Introduction to Amazon Cognito
Amazon Cognito, one of the most annoying parts of building and creating applications, either mobile or web, is dealing with user authentication. Being able to determine who is and who is not allowed to operate specific services or aspects in application is extremely important. However, it can be a tedious and time consuming operation to set up.
In the past, all of that important user information would have been stored in a garden variety user database. This database might've been hosted onsite or even in the cloud. Either way, it was probably a relational database holding tables of usernames with associated permissions.
When working in AWS land, this means the database would either be hosted on RDS, the Relational Database Service, or by running your own database on EC2 instances. The trouble with using either of these methods is it requires a lot of work to get everything set up and maintain the system. We also have the familiar scenario of people working in the corporate environment.
All of their information is already stored in a directory service like Microsoft Active Directory and we don't want them to have to create yet another login and password for our new custom application. We would prefer that they could sign in with their day-to-day corporate username and password. Well, all these pain points can be resolved by using Amazon Cognito, a fairly small service that can do quite a lot of heavy lifting.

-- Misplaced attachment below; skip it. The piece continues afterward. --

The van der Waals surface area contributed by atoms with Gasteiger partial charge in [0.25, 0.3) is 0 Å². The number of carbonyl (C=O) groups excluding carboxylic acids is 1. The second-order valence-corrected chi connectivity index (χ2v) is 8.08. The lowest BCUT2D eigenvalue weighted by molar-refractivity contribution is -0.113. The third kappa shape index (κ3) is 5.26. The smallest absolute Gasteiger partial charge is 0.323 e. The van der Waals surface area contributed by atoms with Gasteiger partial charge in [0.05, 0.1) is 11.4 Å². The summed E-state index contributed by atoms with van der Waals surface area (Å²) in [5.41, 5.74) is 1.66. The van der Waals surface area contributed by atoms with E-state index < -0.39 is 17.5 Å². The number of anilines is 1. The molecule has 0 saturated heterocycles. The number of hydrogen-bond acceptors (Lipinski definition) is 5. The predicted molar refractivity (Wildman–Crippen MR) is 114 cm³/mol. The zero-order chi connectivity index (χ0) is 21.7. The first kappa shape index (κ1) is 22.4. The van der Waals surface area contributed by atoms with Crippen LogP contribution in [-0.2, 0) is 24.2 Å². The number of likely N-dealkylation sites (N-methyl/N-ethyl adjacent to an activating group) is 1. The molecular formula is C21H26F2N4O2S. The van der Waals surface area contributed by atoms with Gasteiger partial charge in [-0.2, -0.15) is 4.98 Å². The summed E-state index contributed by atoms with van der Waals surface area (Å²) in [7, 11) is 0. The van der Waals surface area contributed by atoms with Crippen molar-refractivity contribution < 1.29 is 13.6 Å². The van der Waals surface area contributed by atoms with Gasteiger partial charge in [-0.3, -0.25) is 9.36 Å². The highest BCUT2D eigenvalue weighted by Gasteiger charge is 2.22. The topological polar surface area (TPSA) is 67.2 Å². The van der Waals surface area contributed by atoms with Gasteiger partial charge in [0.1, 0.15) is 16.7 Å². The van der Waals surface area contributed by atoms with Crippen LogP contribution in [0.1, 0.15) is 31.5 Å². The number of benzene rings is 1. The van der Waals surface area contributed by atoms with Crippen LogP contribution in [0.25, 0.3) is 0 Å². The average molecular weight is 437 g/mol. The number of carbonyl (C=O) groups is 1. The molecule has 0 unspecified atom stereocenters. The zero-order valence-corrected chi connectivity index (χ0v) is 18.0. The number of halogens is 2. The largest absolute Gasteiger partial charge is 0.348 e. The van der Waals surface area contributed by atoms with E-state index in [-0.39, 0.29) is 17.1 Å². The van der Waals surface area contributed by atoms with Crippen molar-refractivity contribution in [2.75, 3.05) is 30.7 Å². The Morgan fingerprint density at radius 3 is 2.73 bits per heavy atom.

William Meadows is a passionately curious human currently living in the Bay Area in California. His career has included working with lasers, teaching teenagers how to code, and creating classes about cloud technology that are taught all over the world. His dedication to completing goals and helping others is what brings meaning to his life. In his free time, he enjoys reading Reddit, playing video games, and writing books.